Having recognised that cities are the engines of growth and are drawing a million people every minute from rural areas, the Government has introduced the ‘Smart City Challenge’, handing over the onus of planned urbanisation to the states. In the approach to the Smart Cities Mission, the objective is to promote cities that provide core infrastructure and offer quality of life to citizens, a clean and sustainable environment and application of ‘smart’ solutions. Those states that measure up to the guidelines and nominate cities could get funding of Rs 100 crore per year per city for the next five years. The funding is a golden chance for states to rejuvenate their urban areas but the Smart Cities Mission still has its own challenges to face. Here are the top 10:
1. Retrofitting existing legacy city infrastructure to make it smart: There are a number of latent issues to consider when reviewing a smart city strategy. The most important is to determine the existing city’s weak areas that need utmost consideration, e.g. 100-per-cent distribution of water supply and sanitation. The integration of formerly isolated legacy systems to achieve citywide efficiencies can be a significant challenge.
2. Financing smart cities: The High Power Expert Committee (HPEC) on Investment Estimates in Urban Infrastructure has assessed a per-capita investment cost (PCIC) of Rs 43,386 for a 20-year period. Using an average figure of 1 million people in each of the 100 smart cities, the total estimate of investment requirements for the smart city comes to Rs 7 lakh crore over 20 years (with an annual escalation of 10 per cent from 2009-20 to 2014-15). This translates into an annual requirement of Rs 35,000 crore. One needs to see how these projects will be financed as the majority of project need would move through complete private investment or through PPPs (public-private partnership).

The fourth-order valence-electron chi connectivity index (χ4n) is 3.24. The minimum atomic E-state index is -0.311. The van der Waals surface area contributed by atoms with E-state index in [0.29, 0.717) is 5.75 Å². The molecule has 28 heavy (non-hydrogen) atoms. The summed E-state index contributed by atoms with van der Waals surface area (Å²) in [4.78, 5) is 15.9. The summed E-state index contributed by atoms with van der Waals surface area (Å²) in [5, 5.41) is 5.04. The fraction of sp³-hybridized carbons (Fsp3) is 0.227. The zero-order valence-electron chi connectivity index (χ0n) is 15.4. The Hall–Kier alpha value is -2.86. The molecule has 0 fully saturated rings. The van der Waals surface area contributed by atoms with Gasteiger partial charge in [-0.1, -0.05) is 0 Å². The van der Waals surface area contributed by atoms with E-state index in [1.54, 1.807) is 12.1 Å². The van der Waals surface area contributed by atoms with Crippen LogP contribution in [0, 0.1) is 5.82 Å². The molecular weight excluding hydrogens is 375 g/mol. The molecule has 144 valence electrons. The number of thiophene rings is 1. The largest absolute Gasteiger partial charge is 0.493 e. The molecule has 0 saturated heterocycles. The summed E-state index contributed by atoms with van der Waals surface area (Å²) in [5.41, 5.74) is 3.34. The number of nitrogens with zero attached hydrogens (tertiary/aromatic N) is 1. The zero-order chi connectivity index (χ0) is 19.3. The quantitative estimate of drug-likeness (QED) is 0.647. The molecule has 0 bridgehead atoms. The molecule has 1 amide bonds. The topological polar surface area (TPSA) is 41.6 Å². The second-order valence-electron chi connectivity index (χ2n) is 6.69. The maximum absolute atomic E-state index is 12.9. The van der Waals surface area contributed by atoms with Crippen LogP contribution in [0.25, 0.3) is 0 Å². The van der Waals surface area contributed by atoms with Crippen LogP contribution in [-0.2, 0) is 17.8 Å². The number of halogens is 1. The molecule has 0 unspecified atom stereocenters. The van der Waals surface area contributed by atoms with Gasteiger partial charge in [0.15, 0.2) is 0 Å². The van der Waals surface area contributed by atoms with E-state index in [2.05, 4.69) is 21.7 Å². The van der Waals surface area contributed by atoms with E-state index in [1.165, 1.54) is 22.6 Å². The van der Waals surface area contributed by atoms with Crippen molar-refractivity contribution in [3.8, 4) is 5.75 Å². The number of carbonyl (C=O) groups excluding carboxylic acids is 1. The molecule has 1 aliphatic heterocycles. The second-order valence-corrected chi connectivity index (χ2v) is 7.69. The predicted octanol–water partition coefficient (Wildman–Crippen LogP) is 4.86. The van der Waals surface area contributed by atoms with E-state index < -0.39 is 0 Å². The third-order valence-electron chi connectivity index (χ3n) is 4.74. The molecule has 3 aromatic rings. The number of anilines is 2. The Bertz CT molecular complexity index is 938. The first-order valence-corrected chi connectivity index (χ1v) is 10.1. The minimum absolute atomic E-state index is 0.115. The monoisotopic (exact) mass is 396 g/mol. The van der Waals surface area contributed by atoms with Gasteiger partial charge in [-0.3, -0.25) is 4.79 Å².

3. Availability of master plan or city development plan: Most of our cities don’t have master plans or a city development plan, which is the key to smart city planning and implementation and encapsulates all a city needs to improve and provide better opportunities to its citizens. Unfortunately 70-80 per cent of Indian cities don’t have one.
4. Financial sustainability of ULBs: Most ULBs are not financially self-sustainable and tariff levels fixed by the ULBs for providing services often do not mirror the cost of supplying the same. Even if additional investments are recovered in a phased manner, inadequate cost recovery will lead to continued financial losses.
5. Technical constraints of ULBs: Most ULBs have limited technical capacity to ensure timely and cost-effective implementation and subsequent operations and maintenance owing to limited recruitment over a number of years along with inability of the ULBs to attract best of talent at market competitive compensation rates.
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Photo Credits: Naya Raipur Development Authority